With 2011's Wasting Light becoming Foo Fighters' first Number One album, frontman Dave Grohl knew the band earned the capital to go into more experimental regions for their upcoming new album. "As we were coming down from the success of the last record, I thought, 'Now we have license to get weird,' " Grohl told Billboard. "If we wanted, we could make some crazy, bleak Radiohead record and freak everyone out. Then I thought, 'F- that.' "
Instead, the album will feature "stadium anthems that startle." Instead of just "banging out these big choruses, because that's what we do, we're banging them out in the middle of instrumental sections that will take you by surprise," Grohl said.
The new album, scheduled for release later this year, will both coincide and be inspired by Grohl's upcoming documentary series on HBO focusing on different recording studios around the country. The band recorded parts of the album with artists endemic to their respective regions, including Joe Walsh, Gary Clark Jr. and Cheap Trick's Rick Nielsen. The singer saved writing lyrics to each song until the last day of recording "in order to be inspired by the experiences, interviews and personalities that became part of the process," he said in a recent statement.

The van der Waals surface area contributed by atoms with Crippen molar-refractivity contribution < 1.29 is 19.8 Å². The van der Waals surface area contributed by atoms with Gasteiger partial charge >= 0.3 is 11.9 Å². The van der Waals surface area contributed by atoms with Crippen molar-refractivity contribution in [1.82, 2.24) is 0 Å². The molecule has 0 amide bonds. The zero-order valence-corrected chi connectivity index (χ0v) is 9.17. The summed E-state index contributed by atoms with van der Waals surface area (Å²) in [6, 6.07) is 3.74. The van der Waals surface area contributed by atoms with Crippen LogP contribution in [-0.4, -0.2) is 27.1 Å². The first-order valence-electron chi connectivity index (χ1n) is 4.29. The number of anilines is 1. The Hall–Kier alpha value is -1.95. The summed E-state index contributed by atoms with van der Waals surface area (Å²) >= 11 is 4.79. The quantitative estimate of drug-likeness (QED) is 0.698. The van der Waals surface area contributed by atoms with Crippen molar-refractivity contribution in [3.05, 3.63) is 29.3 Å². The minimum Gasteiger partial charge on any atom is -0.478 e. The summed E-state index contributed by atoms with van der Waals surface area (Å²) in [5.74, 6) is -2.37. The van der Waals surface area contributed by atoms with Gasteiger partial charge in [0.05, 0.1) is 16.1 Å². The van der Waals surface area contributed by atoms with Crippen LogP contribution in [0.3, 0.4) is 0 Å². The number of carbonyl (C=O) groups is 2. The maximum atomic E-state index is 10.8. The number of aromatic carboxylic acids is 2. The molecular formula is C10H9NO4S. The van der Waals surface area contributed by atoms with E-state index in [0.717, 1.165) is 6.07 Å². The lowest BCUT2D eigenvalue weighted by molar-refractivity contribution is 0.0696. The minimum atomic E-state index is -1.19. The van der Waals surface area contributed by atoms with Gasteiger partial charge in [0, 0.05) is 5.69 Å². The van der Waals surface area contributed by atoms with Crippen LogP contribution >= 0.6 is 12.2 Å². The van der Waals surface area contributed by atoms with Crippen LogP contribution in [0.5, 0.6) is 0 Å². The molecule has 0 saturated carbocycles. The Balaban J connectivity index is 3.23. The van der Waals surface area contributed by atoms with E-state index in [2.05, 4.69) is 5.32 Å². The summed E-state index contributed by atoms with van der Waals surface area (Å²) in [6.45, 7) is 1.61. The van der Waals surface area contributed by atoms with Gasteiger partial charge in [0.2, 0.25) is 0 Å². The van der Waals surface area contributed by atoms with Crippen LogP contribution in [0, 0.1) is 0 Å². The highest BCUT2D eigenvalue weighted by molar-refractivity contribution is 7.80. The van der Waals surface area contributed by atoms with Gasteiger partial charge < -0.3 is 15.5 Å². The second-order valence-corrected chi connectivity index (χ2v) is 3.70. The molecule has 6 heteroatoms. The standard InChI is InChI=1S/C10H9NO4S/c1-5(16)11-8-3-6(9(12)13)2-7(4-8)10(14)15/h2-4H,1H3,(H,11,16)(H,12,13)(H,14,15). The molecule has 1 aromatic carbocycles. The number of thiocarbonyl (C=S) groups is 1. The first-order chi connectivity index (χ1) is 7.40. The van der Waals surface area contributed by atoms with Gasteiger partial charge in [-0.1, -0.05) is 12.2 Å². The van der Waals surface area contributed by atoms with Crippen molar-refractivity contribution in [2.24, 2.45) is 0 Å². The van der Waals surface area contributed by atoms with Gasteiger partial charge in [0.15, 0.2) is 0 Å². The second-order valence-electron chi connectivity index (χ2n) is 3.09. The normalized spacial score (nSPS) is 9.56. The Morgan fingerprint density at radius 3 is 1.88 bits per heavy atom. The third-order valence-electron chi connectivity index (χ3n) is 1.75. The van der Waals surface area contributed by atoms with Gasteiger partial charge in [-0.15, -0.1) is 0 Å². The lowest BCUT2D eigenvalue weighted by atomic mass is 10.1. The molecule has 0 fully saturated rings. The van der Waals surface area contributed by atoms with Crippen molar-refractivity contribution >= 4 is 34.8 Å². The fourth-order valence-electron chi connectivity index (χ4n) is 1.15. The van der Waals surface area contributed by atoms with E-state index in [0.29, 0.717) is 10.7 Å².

"After making Sound City, I realized that the pairing of music and documentary works well because the stories give substance and depth to the song, which makes for a stronger emotional connection," Grohl said. "So I thought, 'I want to do this again, but instead of just walking into a studio and telling its story, I want to travel across America and tell its story.'"
As Billboard notes, Grohl did all the booking and interviewing himself to supplement his role as host, producer, director and co-editor. “It's basically the history of American music broken down to the cultural roots of each place," Grohl said, describing the as-yet-untitled documentary. "Why did Chicago become a blues capital? Why did country go to Nashville? Why did the first psychedelic band, Thirteenth Floor Elevators, come from Austin? How did the second line rhythm make its way to New Orleans? It's crazy."
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